Figure 3: Measurements of aqueous solutions with different glucose concentrations and different R1 and R2 to confirm the proposed contrasts’ independence of absolute relaxation rates and linearity in the glucose concentration.
figure3

(a) Measured T relaxation curves for glucose concentrations of 20 mM and 40 mM and different relaxation rates adjusted using Agar and gadoteric acid (“Agar phantoms”) and Manganese dichloride (“MnCl2 phantoms”). (b) Signal difference ΔS between the measured relaxation curves for 20 mM and 40 mM as a function of TSL for the Agar and MnCl2 phantoms, respectively. (c) ΔSrel obtained for constant TSL = 100 ms as function of the glucose concentration change ΔcGlc for the Agar and MnCl2 phantoms, respectively. The consistency of both curves is in agreement with our simulations (cf. Fig. 2c) and proves the independence of the contrast on absolute relaxations rates.

Discussion

In this study, we showed that T1p-based DGE-MRI can be accelerated essentially by employing T-w imaging. The introduced contrast called T-w dynamic glucose enhancement (DGEρ, Eq. 1) was shown to be independent of relaxation parameters of tissue and direct proportional to changes of the glucose concentration thus enabling fast and quantitative DGE-MRI in a glioblastoma patient with a temporal resolution of less than 7 seconds.

So far glucose enhanced MRI in humans has been performed in brain tumor patients at 7T by means of CEST9 and T mapping11 and in head and neck tumor patients at 3T by means of CEST10. In all studies, an increased glucose uptake was reported after intravenous injection of natural D-glucose. However, the studies substantially differed in the temporal resolution, varying between 5 seconds in the case of CEST-based dynamic glucose enhanced MRI applied by Xu et al.9 and about 5 minutes in the study of Wang et al.10. The temporal resolution of the T1p-weighted approach proposed in this study is below seven seconds and thus in the same order as for CEST-based DGE-MRI. As the spin-lock preparation time of 50 ms is much shorter compared to CEST saturation, which normally requires seconds, the temporal resolution can be increased to about 3 s if SNR is sufficient.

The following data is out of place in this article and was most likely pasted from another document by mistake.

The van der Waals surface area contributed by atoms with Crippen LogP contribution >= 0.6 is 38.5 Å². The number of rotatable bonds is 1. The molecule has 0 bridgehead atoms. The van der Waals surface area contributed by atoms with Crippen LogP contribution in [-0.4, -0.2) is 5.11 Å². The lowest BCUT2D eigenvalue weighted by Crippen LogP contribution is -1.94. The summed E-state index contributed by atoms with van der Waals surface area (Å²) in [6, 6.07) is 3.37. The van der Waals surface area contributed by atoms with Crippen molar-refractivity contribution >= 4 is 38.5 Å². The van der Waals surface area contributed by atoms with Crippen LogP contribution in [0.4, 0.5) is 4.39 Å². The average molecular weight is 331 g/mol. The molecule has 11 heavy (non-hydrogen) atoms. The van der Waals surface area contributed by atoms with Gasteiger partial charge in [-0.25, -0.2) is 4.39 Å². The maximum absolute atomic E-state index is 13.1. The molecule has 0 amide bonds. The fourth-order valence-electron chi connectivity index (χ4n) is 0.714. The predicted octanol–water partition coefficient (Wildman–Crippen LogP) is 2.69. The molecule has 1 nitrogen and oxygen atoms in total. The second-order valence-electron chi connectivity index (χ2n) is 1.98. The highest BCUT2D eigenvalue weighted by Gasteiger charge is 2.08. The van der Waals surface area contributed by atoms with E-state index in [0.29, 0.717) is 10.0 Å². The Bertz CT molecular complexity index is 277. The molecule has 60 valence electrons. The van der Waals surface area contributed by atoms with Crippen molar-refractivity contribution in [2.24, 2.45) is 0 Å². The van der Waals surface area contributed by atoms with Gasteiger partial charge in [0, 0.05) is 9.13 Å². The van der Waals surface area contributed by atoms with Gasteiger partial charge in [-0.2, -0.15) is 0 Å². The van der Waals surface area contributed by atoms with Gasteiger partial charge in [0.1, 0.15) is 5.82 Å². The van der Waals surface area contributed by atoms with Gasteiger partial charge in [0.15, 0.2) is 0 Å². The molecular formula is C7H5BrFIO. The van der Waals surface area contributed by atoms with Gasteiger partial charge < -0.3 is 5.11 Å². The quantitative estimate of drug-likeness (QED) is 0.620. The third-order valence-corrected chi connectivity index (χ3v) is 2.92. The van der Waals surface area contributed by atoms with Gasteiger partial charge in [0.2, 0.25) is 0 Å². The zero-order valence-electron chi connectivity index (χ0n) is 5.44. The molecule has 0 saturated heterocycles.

High temporal resolution is mandatory to detect variations on small time scales like changes in the blood glucose level (BGL) after a bolus glucose injection. Robust tracking of the BGL could potentially enable pharmacokinetic modelling based on compartment models as for example employed in gadolinium-based dynamic contrast enhanced MRI (DCE-MRI)12. Another benefit of a high temporal resolution is the opportunity to increase the effective SNR and CNR by averaging of several consecutive measurements. This could be relevant for glucose enhanced MRI when a lower temporal resolution is sufficient, e.g. when the bolus injection is replaced by a continuous glucose infusion, but also for native T-based imaging without glucose enhancement. Consequently the presented adiabatically prepared T-w imaging technique with the proposed normalization might also improve cartilage imaging, where T mapping is a common technique to detect the loss of proteoglycan in the early stages of osteoarthritis13,14,15,16.

As shown previously, an adiabatically prepared spin-lock approach combined with a non-adiabatic MRI readout, as used in our study, works within specific absorption rate (SAR) restrictions and technical limitations of ultrahigh field whole-body scanners11. This leads to a homogenous T contrast over the entire brain despite B1 inhomogeneities and consequently to negligible contributions from B1 dispersion to the DGE contrast11. We want to point out that for the in vivo T-w DGE-MRI measurement, SAR was around 50% of the allowed value and hence relatively low for using adiabatic pulses. This can be understood since only two adiabatic half-passage pulses are used per 7 s. Consequently, a reduction of the recovery time and thus an increase of the temporal resolution is also in accordance with SAR restrictions. Furthermore, the proposed T-w DGE-MRI inherits all benefits of the adiabatically prepared spin-lock approach. This includes the higher sensitivity to the intermediate and fast exchange regime relevant for glucose and the enhanced robustness against B0 inhomogeneities compared to CEST6,17, but also the fact that changes in DGEρ due to inhomogeneities in the B1 field are negligible compared to changes induced by variations of the glucose concentration11. Especially the robustness against field inhomogeneities qualifies the presented approach for application at whole-body ultra-high field scanners. These are of great interest for chemical exchange sensitive experiments due to the increasing exchange-weighting with higher field strength18,19. Further, the robustness against field inhomogeneities makes the application of correction methods dispensable and thus simplifies the post-processing.